Letters: Gaza killings

Israel's anti-rocket artillery 'mistakes' in Gaza will happen again
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Sir: So the United States has decided to veto the draft UN resolution condemning the killings in Gaza because it was "biased" and because Israel had apologised for its mistake.

I am sure the Israeli army did not deliberately set out to kill 18 men women and children in their own homes while they slept. The army's regulations for Gaza state that artillery targets must be at least 200m to 300m from civilian houses. These were 450m away.

But, as a former senior Israeli artillery officer observed in the newspaper Ha'aretz last week, hitting somewhere 450m off target would require only a deviation in the gun barrel so small as to be undetectable to the human eye.

If you live in a residential area such as Beit Hanoun that means a "mistake" like this is pretty much inevitable. Sooner or later.

And the policy of targeting rocket-launching sites is not even working. The killing of 350 Palestinians during Israeli strikes into Gaza since June has not stopped the ramshackle Qassam missiles which strike genuine fear among people living in southern Israel, even if they rarely cause injury. Indeed, the events of the last week seem to have increased the number of Qassams being fired. Israel would achieve far more by lifting the crippling blockade which is strangling the economy of all the Occupied Territories and causing appalling suffering in Gaza.

I was in Israel and Palestine last week. The anger among Palestinians at the mounting civilian death toll is real. They want to see more than hand-wringing from the international community.

They will not easily understand why our own government was not prepared to do more than just abstain on the UN resolution.



Deadly dilemma of armed police

Sir: I write as the senior officer with responsibility for the Met's Specialist Firearms Command (CO19), a unit that has recently been subject to much media coverage and debate (Matthew Norman, 3 November).

These officers routinely face some of the most dangerous situations within policing to protect Londoners and their unarmed colleagues. Last year, our officers dealt with more than 14,500 calls and between 50 and 60 planned operations a month. The last thing firearms officers would ever wish to do is to shoot someone, but they have a duty to stand between armed criminals and the public.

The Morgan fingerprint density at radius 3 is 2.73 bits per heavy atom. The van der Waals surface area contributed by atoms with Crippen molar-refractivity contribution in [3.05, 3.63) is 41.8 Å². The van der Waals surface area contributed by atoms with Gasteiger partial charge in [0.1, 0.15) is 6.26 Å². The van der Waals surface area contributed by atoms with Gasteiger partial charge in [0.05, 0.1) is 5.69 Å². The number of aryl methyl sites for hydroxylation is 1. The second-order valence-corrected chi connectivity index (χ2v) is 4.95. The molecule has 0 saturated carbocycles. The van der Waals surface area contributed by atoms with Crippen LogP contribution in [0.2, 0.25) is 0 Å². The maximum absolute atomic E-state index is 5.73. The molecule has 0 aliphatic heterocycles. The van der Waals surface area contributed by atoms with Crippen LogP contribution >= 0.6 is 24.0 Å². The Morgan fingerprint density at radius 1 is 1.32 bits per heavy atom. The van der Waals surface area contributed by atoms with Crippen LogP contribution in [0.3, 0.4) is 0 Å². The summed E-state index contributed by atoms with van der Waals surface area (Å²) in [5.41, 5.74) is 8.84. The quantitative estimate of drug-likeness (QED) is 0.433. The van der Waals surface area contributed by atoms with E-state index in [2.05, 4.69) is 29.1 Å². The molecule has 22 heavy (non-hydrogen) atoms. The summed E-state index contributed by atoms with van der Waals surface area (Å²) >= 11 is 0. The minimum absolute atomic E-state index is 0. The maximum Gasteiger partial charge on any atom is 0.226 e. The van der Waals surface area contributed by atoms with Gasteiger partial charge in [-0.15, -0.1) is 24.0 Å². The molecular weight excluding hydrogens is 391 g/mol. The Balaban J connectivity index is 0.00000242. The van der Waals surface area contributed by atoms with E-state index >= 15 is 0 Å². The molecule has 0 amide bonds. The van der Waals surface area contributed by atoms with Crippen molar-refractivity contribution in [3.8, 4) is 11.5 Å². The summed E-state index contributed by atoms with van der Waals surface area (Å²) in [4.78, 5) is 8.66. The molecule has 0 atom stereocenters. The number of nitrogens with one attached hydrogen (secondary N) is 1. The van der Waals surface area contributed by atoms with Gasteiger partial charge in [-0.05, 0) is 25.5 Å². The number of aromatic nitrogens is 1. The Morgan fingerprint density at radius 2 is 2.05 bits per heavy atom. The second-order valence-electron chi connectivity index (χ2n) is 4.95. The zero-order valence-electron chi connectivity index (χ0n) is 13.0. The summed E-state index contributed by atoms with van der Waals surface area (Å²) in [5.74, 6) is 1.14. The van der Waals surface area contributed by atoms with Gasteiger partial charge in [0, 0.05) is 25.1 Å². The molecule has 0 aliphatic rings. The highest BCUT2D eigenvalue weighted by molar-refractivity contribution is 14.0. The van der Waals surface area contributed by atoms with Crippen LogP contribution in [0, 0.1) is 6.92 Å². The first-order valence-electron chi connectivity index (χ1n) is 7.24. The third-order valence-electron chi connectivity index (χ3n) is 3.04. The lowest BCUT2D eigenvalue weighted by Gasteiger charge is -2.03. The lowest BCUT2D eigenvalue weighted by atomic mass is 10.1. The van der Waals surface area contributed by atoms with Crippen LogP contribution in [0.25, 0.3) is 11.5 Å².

Any officer who does fatally wound someone knows they will face independent investigation and be held accountable. If cleared of wrongdoing and when they are ready and capable to return to firearms duty the Met will fully support them in that step. Why would we do otherwise? He or she is an experienced officer who has proved themselves operationally, and their decision-making has been investigated and upheld by an independent inquiry.

If in the line of duty that officer fatally wounds a second person, of course another investigation would start. That investigation would establish if there had been any error or over-zealous action.

An investigation and public interest in the case does place stress not only on the officer but their family and friends. In my opinion, anonymity should be a given for those going through this, unless they are proved to be criminally liable.

No one can stand in their shoes nor fully understand the split-second decisions they must make for the protection of the public, their colleagues and themselves. What must be avoided at all costs is a situation where an armed officer hesitates to use force, which then results in the death or injury of an innocent member of the public or the officer's colleagues, or the officer themselves.

For people to better understand the challenges and dangers faced by firearms officers we have to have a voice in that public debate. I am introducing road-shows to better explain to people how we recruit and train our officers, including explaining the split-second decisions these officers have to make.



Global warming warning is real